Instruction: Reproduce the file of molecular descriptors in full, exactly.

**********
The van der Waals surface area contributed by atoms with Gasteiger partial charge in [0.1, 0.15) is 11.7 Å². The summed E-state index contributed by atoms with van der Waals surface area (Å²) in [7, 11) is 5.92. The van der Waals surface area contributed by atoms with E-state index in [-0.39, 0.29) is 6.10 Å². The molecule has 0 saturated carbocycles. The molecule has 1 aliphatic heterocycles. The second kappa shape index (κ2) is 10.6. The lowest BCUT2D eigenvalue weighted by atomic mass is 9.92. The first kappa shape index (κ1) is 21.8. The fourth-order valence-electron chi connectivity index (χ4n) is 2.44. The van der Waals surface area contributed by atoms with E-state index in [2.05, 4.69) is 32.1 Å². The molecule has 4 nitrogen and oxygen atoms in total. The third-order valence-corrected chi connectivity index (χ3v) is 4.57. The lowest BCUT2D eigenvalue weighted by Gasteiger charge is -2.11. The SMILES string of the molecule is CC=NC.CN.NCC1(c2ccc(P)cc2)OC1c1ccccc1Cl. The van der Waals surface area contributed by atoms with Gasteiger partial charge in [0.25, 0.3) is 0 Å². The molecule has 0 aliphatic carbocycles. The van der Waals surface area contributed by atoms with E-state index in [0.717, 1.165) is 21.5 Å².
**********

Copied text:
The van der Waals surface area contributed by atoms with Gasteiger partial charge in [0.1, 0.15) is 11.7 Å². The summed E-state index contributed by atoms with van der Waals surface area (Å²) in [7, 11) is 5.92. The van der Waals surface area contributed by atoms with E-state index in [-0.39, 0.29) is 6.10 Å². The molecule has 0 saturated carbocycles. The molecule has 1 aliphatic heterocycles. The second kappa shape index (κ2) is 10.6. The lowest BCUT2D eigenvalue weighted by atomic mass is 9.92. The first kappa shape index (κ1) is 21.8. The fourth-order valence-electron chi connectivity index (χ4n) is 2.44. The van der Waals surface area contributed by atoms with E-state index in [2.05, 4.69) is 32.1 Å². The molecule has 4 nitrogen and oxygen atoms in total. The third-order valence-corrected chi connectivity index (χ3v) is 4.57. The lowest BCUT2D eigenvalue weighted by Gasteiger charge is -2.11. The SMILES string of the molecule is CC=NC.CN.NCC1(c2ccc(P)cc2)OC1c1ccccc1Cl. The van der Waals surface area contributed by atoms with Gasteiger partial charge in [0.25, 0.3) is 0 Å². The molecule has 0 aliphatic carbocycles. The van der Waals surface area contributed by atoms with E-state index in [0.717, 1.165) is 21.5 Å².